In Greek mythology, Antiope (pronounced: /ænˈtaɪ.əpiː/) was an Amazon, daughter of Ares and sister to Melanippe and Hippolyta and possibly Orithyia, queens of the Amazons,. She was the wife of Theseus, and the only Amazon known to have married. There are various accounts of the manner in which Theseus became possessed of her, and of her subsequent fortunes.
In one version, during Heracles' ninth labor, which was to obtain the Girdle of Hippolyte, when he captured the Amazons' capital of Themiscyra, his companion Theseus, king of Athens, abducted Antiope and brought her to his home  (or she was captured by Heracles and then given by him to Theseus). According to Pausanias, Antiope fell in love with Theseus and betrayed the Amazons of her own free will. They were eventually married and she gave birth to a son, Hippolytus, who was named after Antiope's sister. Soon after, the Amazons attacked Athens in an attempt to rescue Antiope and to take back Hippolyte's girdle; however, in a battle near the hill of Ares they were defeated. During this conflict, known as the Attic War, Antiope was accidentally shot dead by an Amazon named Molpadia, who, in her turn, was then killed by Theseus. Tombs of both Antiope and Molpadia were shown in Athens.
According to some sources, the cause for the Amazons' attack on Athens was the fact that Theseus had abandoned Antiope and planned to marry Phaedra. Antiope was furious about this and decided to attack them on their wedding day. She promised to kill every person in attendance; however, she was slain instead by Theseus himself, fulfilling an oracle's prophecy to that effect. Ovid mentions that Theseus killed Antiope despite the fact that she was pregnant.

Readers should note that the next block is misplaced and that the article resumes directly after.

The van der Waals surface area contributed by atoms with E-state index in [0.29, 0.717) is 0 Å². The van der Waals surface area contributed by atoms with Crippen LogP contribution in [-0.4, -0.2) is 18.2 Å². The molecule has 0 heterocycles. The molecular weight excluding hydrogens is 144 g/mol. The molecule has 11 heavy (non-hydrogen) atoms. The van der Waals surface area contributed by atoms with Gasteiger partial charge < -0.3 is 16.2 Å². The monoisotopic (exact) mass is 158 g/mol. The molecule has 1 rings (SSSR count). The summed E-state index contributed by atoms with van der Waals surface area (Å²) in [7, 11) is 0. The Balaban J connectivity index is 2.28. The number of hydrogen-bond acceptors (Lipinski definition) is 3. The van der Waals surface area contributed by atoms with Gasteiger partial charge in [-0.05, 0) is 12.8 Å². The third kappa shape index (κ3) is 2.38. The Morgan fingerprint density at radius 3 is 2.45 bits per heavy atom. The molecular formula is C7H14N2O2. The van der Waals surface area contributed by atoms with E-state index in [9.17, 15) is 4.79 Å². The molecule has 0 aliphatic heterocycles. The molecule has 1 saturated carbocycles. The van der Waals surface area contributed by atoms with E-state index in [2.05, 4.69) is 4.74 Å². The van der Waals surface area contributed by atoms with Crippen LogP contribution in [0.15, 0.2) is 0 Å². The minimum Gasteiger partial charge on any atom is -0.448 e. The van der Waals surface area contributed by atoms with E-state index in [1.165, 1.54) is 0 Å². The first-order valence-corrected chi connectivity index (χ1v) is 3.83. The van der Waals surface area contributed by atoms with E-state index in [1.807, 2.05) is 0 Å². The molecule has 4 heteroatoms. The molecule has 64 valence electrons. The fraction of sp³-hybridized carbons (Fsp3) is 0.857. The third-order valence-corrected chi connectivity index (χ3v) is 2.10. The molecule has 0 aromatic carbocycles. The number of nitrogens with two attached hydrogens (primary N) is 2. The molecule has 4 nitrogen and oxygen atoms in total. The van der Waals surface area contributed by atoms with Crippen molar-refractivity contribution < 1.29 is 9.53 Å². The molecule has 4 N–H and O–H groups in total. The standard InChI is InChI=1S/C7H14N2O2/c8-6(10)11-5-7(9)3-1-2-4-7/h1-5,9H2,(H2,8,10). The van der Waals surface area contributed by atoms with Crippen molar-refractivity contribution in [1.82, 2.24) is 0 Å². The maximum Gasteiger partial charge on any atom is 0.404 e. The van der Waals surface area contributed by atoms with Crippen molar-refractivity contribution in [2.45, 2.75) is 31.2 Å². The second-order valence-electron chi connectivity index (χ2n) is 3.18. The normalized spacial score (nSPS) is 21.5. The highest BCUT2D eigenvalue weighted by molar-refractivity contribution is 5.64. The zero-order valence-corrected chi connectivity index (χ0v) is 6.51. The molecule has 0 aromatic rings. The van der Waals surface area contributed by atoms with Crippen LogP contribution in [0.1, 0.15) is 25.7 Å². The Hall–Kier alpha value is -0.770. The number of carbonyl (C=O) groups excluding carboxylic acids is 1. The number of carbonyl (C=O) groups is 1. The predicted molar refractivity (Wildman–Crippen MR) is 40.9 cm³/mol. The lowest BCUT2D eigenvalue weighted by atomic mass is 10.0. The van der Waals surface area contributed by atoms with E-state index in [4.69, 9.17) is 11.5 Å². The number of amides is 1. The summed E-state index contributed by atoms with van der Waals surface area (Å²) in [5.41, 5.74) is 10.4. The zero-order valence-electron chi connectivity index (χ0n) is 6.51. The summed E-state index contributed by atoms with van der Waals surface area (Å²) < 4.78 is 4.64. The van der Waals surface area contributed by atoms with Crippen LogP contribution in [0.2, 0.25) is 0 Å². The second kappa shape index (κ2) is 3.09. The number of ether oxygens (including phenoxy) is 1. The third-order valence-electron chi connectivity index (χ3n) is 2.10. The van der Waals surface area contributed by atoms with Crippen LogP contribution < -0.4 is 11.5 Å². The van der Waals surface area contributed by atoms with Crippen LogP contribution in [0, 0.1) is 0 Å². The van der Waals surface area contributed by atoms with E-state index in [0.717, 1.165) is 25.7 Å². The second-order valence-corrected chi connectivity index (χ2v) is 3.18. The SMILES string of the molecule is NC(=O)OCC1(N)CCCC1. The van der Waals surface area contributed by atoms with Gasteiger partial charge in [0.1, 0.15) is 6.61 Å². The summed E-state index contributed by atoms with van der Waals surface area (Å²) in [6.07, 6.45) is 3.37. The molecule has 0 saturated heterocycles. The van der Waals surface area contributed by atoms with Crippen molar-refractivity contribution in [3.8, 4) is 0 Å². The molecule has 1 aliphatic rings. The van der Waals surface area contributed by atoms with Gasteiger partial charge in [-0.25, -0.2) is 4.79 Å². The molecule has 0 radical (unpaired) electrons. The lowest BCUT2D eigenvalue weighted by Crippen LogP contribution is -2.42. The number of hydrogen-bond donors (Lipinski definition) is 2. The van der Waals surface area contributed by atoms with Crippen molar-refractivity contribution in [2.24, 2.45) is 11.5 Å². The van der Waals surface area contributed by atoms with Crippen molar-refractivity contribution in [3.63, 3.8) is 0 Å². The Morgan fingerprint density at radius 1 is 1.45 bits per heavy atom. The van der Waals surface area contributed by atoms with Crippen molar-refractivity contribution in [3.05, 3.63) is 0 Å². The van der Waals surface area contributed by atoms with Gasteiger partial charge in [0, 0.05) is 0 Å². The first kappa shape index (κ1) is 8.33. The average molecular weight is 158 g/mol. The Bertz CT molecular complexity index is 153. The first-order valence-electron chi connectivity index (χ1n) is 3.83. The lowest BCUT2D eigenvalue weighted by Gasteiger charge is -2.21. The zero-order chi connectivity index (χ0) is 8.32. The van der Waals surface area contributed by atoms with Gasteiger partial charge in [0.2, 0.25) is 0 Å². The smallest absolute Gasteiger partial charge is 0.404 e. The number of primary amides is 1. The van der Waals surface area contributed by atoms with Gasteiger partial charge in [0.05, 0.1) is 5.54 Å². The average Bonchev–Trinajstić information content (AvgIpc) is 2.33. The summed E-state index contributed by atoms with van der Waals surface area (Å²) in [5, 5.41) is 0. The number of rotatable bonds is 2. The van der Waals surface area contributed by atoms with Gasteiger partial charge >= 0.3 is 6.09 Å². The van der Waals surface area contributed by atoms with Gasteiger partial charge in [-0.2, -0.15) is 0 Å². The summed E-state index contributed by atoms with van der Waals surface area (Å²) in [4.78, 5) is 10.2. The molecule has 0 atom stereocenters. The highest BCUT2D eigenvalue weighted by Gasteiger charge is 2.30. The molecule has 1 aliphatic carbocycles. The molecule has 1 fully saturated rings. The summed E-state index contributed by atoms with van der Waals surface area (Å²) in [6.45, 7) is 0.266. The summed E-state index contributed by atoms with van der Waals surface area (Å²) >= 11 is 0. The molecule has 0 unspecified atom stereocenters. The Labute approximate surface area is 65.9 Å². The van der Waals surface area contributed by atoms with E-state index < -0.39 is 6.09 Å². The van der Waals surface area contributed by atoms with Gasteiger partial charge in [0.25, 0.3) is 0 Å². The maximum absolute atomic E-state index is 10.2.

An alternate version of the myth relates all of the facts concerning Antiope (abduction by Theseus, their marriage, birth of Hippolytus, her being left behind in favour of Phaedra) not of her, but of Hippolyte. In various accounts of this version, the subsequent attack on Athens either does not occur at all or is led by Orithyia.
In Giovanni Boccaccio's Famous Women, a chapter is dedicated to Antiope and Orithyia.
- ↑ Orosius, Historiae adversus paganos, I. 15
- ↑ Pseudo-Apollodorus, Bibliotheca, Epitome of Book IV, 1. 16; this source also cites a rare version which makes Melanippe, not Antiope, the one captured by Theseus
- ↑ Diodorus Siculus, Library of History, 4. 16
- ↑ Hyginus, Fabulae, 30
- ↑ 5.0 5.1 Pausanias, Description of Greece, 1. 2. 1
- ↑ Plutarch, Theseus, 26–27
- ↑ Hyginus, Fabulae 241
- ↑ Ovid, Heroides, 4. 117–120
- ↑ Simonides in Pseudo-Apollodorus, Bibliotheca, Epitome 1. 16
- ↑ Euripides, Hippolytus
- ↑ Athenaeus, Banquet of the Learned, 13. 557 (where she is called "Hippe")
- ↑ Justin's Epitome of Trogus Pompeius' History of the World, Book 2, part IV
- ↑ Giovanni Boccaccio’s Famous Women translated by Virginia Brown (2001), p. 41-42; Cambridge and London, Harvard University Press; ISBN 0-674-01130-9;
- Watson, John Selby. Justin, Cornelius Nepos, and Eutropius: Literally Translated, pp. 21–22, 547; Published 1853 H. G. Bohn, (Original in the New York Public Library).
- Williams, Henry Smith. The Historians' History of the World: A Comprehensive Narrative of the Rise, v.2, pp. 440–441; Published 1904 The Outlook Company, New York Public Library.
- Justinus. Epitoma Historiarum philippicarum Pompei Trogi, II.4.17-30.
- Orosius. Historiae adversus paganos, I.15.7-9.
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